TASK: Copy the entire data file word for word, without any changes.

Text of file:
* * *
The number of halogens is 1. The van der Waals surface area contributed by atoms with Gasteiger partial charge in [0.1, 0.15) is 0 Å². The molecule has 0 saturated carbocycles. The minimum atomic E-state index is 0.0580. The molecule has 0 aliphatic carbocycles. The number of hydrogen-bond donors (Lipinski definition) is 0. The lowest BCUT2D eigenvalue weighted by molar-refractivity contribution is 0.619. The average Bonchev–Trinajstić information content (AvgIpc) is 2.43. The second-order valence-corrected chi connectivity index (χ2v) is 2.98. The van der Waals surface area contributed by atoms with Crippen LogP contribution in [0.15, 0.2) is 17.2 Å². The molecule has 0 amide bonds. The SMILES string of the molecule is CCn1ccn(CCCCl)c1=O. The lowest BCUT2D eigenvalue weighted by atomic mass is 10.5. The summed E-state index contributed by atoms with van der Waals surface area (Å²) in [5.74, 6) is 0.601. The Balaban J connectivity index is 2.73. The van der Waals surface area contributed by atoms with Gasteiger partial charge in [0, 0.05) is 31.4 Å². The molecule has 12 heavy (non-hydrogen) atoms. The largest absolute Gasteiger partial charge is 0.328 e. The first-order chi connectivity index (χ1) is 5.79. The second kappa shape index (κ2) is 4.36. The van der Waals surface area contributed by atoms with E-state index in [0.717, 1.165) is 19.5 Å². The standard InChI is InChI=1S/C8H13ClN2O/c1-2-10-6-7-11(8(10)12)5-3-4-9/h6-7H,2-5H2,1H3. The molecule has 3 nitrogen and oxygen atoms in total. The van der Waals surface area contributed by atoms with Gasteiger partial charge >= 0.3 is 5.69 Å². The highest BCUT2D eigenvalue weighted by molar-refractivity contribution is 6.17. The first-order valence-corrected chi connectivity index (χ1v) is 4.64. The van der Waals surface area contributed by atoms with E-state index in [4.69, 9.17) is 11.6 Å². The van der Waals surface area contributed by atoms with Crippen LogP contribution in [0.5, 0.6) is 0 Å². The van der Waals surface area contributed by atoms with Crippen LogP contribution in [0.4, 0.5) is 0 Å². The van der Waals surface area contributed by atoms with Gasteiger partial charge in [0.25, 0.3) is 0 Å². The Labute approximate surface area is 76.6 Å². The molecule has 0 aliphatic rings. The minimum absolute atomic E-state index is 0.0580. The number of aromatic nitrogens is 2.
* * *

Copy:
The number of halogens is 1. The van der Waals surface area contributed by atoms with Gasteiger partial charge in [0.1, 0.15) is 0 Å². The molecule has 0 saturated carbocycles. The minimum atomic E-state index is 0.0580. The molecule has 0 aliphatic carbocycles. The number of hydrogen-bond donors (Lipinski definition) is 0. The lowest BCUT2D eigenvalue weighted by molar-refractivity contribution is 0.619. The average Bonchev–Trinajstić information content (AvgIpc) is 2.43. The second-order valence-corrected chi connectivity index (χ2v) is 2.98. The van der Waals surface area contributed by atoms with Crippen LogP contribution in [0.15, 0.2) is 17.2 Å². The molecule has 0 amide bonds. The SMILES string of the molecule is CCn1ccn(CCCCl)c1=O. The lowest BCUT2D eigenvalue weighted by atomic mass is 10.5. The summed E-state index contributed by atoms with van der Waals surface area (Å²) in [5.74, 6) is 0.601. The Balaban J connectivity index is 2.73. The van der Waals surface area contributed by atoms with Gasteiger partial charge in [0, 0.05) is 31.4 Å². The molecule has 12 heavy (non-hydrogen) atoms. The largest absolute Gasteiger partial charge is 0.328 e. The first-order chi connectivity index (χ1) is 5.79. The second kappa shape index (κ2) is 4.36. The van der Waals surface area contributed by atoms with E-state index in [0.717, 1.165) is 19.5 Å². The standard InChI is InChI=1S/C8H13ClN2O/c1-2-10-6-7-11(8(10)12)5-3-4-9/h6-7H,2-5H2,1H3. The molecule has 3 nitrogen and oxygen atoms in total. The van der Waals surface area contributed by atoms with Gasteiger partial charge >= 0.3 is 5.69 Å². The highest BCUT2D eigenvalue weighted by molar-refractivity contribution is 6.17. The first-order valence-corrected chi connectivity index (χ1v) is 4.64. The van der Waals surface area contributed by atoms with E-state index in [4.69, 9.17) is 11.6 Å². The van der Waals surface area contributed by atoms with Crippen LogP contribution in [0.5, 0.6) is 0 Å². The van der Waals surface area contributed by atoms with Crippen LogP contribution in [0.4, 0.5) is 0 Å². The van der Waals surface area contributed by atoms with Gasteiger partial charge in [0.25, 0.3) is 0 Å². The Labute approximate surface area is 76.6 Å². The molecule has 0 aliphatic rings. The minimum absolute atomic E-state index is 0.0580. The number of aromatic nitrogens is 2.